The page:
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  • Let’s Challenge Ourselves – Questioning Our Own Version of Reality

    In the 1780s, Ben Franklin and the Duke of Orleans sent up a hot air balloon over France. As it descended into a farmer’s field, people rushed at it with sticks, pitch-forks and clubs. They attacked it in frenzy and beat it, certain it was the moon, having fallen to earth. 

How many times in history has it been shown how little we know? We used to believe that the world was flat and that smoking was not bad for us! 

Socrates said: he is wise who understands how little he knows. He was careful always to place himself at the standpoint of ignorance and to invite others to join him there and stay pondering for as long as possible. This is another way of saying that questions are more important than the answers.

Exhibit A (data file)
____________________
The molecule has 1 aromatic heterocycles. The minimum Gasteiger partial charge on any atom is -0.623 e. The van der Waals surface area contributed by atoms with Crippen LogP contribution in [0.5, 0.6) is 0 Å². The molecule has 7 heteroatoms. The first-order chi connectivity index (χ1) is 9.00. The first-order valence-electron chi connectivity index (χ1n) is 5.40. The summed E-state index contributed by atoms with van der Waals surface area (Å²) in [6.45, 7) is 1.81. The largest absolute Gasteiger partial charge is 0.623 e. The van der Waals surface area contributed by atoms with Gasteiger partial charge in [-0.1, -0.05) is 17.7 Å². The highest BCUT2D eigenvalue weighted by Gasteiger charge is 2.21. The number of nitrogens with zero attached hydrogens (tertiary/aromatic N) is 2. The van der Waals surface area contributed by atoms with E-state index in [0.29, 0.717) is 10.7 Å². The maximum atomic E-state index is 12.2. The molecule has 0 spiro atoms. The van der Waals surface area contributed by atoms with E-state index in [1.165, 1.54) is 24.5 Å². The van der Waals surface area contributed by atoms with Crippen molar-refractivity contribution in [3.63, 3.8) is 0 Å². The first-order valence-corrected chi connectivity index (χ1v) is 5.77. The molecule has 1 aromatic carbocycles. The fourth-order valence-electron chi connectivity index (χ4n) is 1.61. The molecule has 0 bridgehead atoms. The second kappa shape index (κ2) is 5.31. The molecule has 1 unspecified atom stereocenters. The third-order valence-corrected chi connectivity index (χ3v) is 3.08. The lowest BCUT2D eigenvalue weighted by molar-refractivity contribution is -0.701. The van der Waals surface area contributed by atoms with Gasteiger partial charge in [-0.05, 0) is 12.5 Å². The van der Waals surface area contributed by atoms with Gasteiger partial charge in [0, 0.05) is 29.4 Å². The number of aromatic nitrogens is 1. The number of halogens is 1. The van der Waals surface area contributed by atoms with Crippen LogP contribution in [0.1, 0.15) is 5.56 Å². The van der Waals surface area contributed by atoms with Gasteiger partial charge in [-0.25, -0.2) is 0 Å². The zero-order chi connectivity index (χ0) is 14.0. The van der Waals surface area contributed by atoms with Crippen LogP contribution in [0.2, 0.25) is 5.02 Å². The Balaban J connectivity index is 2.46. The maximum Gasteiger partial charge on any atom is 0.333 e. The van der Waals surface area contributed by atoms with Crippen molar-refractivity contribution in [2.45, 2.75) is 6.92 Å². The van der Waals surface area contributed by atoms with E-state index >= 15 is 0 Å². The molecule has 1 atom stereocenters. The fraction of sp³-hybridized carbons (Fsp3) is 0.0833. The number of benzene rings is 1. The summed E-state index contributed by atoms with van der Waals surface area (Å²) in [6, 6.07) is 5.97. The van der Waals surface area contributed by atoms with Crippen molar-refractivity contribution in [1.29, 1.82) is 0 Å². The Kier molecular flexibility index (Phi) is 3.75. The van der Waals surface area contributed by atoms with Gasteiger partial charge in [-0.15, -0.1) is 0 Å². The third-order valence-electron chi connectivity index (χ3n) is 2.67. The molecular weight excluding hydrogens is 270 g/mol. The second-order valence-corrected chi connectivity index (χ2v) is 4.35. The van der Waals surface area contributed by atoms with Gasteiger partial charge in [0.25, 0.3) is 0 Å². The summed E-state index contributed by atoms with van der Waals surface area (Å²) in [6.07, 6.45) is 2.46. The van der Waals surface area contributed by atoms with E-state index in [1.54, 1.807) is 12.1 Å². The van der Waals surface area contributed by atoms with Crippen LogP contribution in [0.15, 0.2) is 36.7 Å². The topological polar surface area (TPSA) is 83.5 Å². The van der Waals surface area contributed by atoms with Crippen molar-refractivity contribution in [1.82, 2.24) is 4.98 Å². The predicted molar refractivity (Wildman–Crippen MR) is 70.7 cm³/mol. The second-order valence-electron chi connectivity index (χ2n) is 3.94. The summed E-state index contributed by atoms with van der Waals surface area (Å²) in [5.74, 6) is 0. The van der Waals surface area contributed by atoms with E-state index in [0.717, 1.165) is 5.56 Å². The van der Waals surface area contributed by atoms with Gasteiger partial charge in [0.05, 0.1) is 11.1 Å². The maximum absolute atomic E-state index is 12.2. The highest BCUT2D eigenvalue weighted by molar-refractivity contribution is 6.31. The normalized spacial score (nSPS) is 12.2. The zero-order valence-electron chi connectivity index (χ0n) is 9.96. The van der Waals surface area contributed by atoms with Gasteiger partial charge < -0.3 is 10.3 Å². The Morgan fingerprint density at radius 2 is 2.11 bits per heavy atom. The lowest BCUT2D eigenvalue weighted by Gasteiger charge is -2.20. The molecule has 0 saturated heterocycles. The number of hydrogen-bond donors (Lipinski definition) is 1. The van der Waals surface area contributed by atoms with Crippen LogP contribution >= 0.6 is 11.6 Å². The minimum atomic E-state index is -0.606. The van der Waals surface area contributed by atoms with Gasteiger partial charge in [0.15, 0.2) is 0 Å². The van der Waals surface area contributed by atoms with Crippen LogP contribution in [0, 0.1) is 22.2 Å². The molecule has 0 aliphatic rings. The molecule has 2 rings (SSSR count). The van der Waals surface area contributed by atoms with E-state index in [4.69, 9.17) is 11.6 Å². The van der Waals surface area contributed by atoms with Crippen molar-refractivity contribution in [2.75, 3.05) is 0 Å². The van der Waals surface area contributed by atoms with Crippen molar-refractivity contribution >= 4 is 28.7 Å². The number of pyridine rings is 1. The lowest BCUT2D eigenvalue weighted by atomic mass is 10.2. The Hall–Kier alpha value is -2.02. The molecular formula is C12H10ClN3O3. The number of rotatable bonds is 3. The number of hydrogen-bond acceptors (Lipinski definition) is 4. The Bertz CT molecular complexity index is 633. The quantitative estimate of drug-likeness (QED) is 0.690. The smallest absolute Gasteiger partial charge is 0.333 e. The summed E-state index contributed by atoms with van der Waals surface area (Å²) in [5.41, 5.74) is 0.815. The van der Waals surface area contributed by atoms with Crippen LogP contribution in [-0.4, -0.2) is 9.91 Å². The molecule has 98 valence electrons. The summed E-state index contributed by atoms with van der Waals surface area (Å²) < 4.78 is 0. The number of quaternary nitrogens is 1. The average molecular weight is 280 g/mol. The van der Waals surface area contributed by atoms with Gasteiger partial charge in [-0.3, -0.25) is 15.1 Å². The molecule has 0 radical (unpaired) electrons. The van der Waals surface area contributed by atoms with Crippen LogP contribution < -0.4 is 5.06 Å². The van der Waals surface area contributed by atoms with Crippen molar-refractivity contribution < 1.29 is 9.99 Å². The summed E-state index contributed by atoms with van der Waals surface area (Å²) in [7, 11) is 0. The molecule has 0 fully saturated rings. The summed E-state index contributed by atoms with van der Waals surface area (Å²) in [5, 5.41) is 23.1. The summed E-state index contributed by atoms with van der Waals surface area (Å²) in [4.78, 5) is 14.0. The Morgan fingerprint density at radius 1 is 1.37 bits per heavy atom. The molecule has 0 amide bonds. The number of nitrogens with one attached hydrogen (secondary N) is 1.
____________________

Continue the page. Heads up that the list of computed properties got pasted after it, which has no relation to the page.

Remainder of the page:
At a Danish lunch recently I noticed how much of the conversation was about alcohol, the snaps and the beer, and all the sayings around drinking traditions. I commented that it shouldn’t surprise us that our youth drink so much, considering our own focus on it. Someone commented that of course they all had to get drunk and then learn through that. I challenged that asking “who says we have to get drunk, why do we?” In saying so it struck me how many things we never challenge, how much ‘muck’ we just repeat mindlessly. 

Let’s challenge ourselves, stay wondering and questioning for longer and start to unravel some of our givens. 

Here are some TOOLS for staying open to new ideas and not being stuck with our own version of reality:

    • Asking ourselves what we really know about ourselves, our country, about what is going on in the world etc.
    • Asking ourselves to what extent our prejudices or biases influence our thinking.
    • How much do beliefs taken on uncritically prevent us from seeing things in other ways?
    • Asking ourselves to what extent our beliefs are shaped by the time period in which we were born, by the place we were raised, by our parent’s beliefs, by our spouse’s beliefs, by religion, culture, politics and so on?
    • Spending time with anyone who is very different to us: teenagers, people of a different political persuasion or of a different cultural background and so on.

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